The “Digitally Analog Polaroid” runs ChatGPT code on a Raspberry Pi
With all of the DIY digital cameras coming out these days, it’s starting to get difficult to produce something that’s a bit different and unique. This one, though, from Art Director Nico Tangara, is pretty interesting and unique. It’s called the Digitally Analog Polaroid camera, and it’s built around a Raspberry Pi with the Raspberry Pi Camera, an e-ink display with a 3D printed enclosure.
It’s quite compact, and its design kind of reminds me of the old days with the Gameboy Camera. But despite looking as retro as it can while still living in a plastic housing (albeit 3D printed), it runs on code generated by ultra-modern tech. Its code was created using ChatGPT.
While Nico doesn’t appear to have released the code publicly, he does walk us through the process of achieving his goal. The basic components of the camera are very simple. The brains of the whole thing is a Raspberry Pi. And it doesn’t even need the latest and greatest Raspberry Pi, either. Nico’s runs on the Raspberry Pi 2 from 2015. Connected to this, we have a Raspberry Pi Camera Module and an e-ink display.
The camera, too, doesn’t need to be particularly modern or high-resolution, either. Something like the 64-megapixel Arducam would be an overkill waste of money given that e-ink displays are fairly limited in what they can display. E-ink displays, by their very nature, are quite low-resolution displays. But they’re quite inexpensive now and very reliable. They’re not the fastest displays out there, though, so don’t expect to shoot video with this thing.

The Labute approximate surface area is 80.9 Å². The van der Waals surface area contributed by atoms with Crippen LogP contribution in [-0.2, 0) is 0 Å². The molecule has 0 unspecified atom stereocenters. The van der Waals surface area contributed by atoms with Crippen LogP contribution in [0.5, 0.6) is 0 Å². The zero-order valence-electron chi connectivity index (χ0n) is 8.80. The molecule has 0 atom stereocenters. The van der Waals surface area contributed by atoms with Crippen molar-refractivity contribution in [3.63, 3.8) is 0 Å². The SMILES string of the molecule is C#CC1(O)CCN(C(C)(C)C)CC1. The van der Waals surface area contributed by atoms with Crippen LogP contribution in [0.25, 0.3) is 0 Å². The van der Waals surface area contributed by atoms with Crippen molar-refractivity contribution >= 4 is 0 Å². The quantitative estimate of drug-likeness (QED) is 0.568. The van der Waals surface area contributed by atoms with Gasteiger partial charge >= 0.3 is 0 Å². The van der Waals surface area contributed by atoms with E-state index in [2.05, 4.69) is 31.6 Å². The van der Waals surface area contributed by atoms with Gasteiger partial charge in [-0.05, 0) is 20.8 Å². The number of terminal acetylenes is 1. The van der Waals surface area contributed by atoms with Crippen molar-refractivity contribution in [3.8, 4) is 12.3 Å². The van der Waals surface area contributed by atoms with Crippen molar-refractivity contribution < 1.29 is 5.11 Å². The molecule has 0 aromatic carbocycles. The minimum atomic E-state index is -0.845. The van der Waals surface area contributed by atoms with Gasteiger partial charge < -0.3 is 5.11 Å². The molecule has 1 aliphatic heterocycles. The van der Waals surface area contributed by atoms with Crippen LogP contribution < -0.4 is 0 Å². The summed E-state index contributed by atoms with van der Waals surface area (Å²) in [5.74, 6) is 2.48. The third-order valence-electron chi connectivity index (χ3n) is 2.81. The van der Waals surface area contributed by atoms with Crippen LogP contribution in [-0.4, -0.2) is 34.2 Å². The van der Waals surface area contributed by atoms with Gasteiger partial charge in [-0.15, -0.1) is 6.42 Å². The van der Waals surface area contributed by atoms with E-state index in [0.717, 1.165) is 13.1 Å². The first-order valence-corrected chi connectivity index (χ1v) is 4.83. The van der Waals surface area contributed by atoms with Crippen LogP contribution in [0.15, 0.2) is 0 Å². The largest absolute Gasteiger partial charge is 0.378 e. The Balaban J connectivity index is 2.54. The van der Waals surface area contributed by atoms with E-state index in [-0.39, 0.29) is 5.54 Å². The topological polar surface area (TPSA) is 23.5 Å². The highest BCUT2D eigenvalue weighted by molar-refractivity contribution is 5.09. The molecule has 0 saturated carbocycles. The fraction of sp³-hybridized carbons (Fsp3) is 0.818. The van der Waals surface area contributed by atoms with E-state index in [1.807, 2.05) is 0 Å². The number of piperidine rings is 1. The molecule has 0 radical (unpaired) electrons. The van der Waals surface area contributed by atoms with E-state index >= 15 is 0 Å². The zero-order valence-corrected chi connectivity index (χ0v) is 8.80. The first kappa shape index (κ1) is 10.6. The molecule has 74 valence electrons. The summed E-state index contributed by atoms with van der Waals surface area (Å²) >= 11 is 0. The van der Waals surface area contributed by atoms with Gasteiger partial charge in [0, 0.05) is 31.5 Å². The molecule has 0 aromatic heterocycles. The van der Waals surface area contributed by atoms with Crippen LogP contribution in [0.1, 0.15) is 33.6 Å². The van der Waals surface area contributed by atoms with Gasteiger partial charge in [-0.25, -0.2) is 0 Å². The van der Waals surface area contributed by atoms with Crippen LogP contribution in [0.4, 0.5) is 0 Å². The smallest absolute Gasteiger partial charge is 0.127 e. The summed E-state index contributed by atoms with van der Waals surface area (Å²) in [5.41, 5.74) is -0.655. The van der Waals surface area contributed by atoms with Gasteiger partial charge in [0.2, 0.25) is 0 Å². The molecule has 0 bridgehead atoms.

To develop the code, Nico first had to work out his process. Breaking things down into its most basic chunks, this is what he came up with.
- When a button is pressed, trigger a script
- The script will give a command to the camera module to shoot a photo
- The photo will be processed, with effects applied and saved to the Pi
- The final image will be sent to the e-ink display
It’s a very simple process. Nico used ChatGPT to generate the code for each of the different parts of the process. He then just had to tie them all together. After a bunch of testing and getting friends to try it out, it was time to design a more permanent enclosure that didn’t involve sticking things together with tape. He designed his case in the open-source 3D modelling software Blender. It was then 3D printed and had the components fitted into it.
While the final result doesn’t quite look like a finished retail product – and it doesn’t spit out paper prints like a real Polaroid camera – it certainly seems to have achieved Nico’s goals.
Using ChatGPT to generate code is still a bit of a novel idea. As a new tech, it’s still fairly limited and specific, but it’s a great way for people who don’t know how to code to be able to create the tools (and toys) they want to make. But you do have to be quite specific in your needs and there will definitely be some troubleshooting to be done!
Have you used ChatGPT for any of your photography projects yet?
John Aldred is a photographer with over 20 years of experience in the portrait and commercial worlds. He is based in Scotland and has been an early adopter – and occasional beta tester – of almost every digital imaging technology in that time. As well as his creative visual work, John uses 3D printing, electronics and programming to create his own photography and filmmaking tools and consults for a number of brands across the industry.